Plan to cap debt at 55pc of GDP raises concerns
The government has proposed to peg its borrowing on the gross domestic product (GDP) amid concerns that the move may prompt the debt stock to surge beyond the Sh9 trillion ceiling.
In his budget statement last week, National Treasury Cabinet Secretary Ukur Yatani submitted that the ceiling is fixed at 55 per cent of debt to GDP in present value terms, arguing that the current limitation is inhibitive to service provision and effects of external shocks.
“The current debt ceiling has constrained public funding of projects and failed to consider the effects of external shocks on the economy,” Yatani said while urging Parliament to amend the Public Management Finance (PMF) Act and align it with the new position.
Michael Mburugu, regional tax partner at PFK Consulting told the Business Hub yesterday that the new measures, if assented to by Parliament, would be an easy way to raise the debt ceiling to Sh12 trillion, as has been desired by the executive, and avoid previous frustrations and public displeasure encountered every time they want to raise the ceiling.
“You will recall that every time the Treasury has gone to Parliament, they have been frustrated. Attempts to raise the debt ceiling have also attracted negative views and reactions from the public,” he said.
Mburugu said the method is scientific and will ensure that at any one time the ceiling does not surpass the 55 per cent to GDP mark, though he questioned its accuracy in terms of measuring absolute numbers, saying it could also be leeway to over-borrowing. The CS told Parliament the new proposal was in line with internationally accepted conventional practice and has time-bound remedial measures requiring the CS to report to parliament wherever the debt levels go beyond the threshold.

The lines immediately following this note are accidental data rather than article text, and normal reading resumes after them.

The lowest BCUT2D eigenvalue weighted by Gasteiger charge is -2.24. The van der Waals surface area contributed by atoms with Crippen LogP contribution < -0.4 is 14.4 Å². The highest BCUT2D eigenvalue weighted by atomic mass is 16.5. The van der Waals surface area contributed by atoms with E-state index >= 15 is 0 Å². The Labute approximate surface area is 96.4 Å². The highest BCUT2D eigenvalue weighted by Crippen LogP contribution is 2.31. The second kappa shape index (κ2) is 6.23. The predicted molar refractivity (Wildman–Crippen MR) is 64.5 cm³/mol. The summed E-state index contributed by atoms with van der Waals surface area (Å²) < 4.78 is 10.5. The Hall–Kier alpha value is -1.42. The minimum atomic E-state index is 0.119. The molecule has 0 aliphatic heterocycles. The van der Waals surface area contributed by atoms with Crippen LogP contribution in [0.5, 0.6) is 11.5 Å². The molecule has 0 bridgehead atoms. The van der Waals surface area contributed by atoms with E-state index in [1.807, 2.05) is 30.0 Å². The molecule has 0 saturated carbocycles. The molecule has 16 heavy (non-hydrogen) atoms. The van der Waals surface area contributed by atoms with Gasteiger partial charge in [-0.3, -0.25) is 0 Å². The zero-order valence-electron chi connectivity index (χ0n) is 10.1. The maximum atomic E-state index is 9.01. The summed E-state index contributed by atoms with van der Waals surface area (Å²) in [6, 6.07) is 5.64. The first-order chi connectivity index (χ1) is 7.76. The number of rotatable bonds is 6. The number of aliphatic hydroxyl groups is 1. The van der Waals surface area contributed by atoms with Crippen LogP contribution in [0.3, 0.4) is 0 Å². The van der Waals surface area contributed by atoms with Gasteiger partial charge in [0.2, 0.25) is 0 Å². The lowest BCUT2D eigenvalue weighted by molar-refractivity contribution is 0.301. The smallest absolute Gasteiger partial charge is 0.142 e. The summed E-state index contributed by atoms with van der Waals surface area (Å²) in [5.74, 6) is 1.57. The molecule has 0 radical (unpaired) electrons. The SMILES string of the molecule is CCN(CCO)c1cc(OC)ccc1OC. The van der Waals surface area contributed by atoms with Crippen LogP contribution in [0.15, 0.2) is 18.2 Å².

“This approach ensures that debt remains within sustainable levels, entrenches accountability and transparency. I have forwarded to this August house the necessary changes to the Public Management Finance Act to align ourselves to this desired position and request that the house considers it favourably,” said Yatani.
Samuel Nyandemo, an economics lecturer at the University of Nairobi observed that Kenya has already surpassed the 50 per cent mark saying the country is living beyond its means. “To be fair we need to have a ceiling at 50 per cent. This means we are currently living beyond our means and Parliament is to blame for this. It keeps on changing goalposts,” he said.
National Assembly has been under pressure from the executive to scale up the debt ceiling to Sh12 trillion to give the National Treasury headroom for borrowing. The ambitious Sh3.3 trillion budget unveiled by Yatani last week is President Uhuru Kenyatta’s last in a 10 years, the period that has seen the total budget grow to Sh23 trillion.
Financial year 2022/23 will have a fiscal deficit of Sh862.5 billion, equivalent to 6.2 per cent of GDP. It will be financed through a net external Sh280.7 billion, equivalent to 2 per cent of GDP and net domestic borrowing of Sh581.7 billion equivalent to 4.2 per cent of GDP.
When he came to power nine years ago, the President inherited a Sh4.05 trillion debt from the Kibaki administration and has since doubled it on an increased appetite for mega-projects like ports, railway networks, energy projects and rehabilitation of various facilities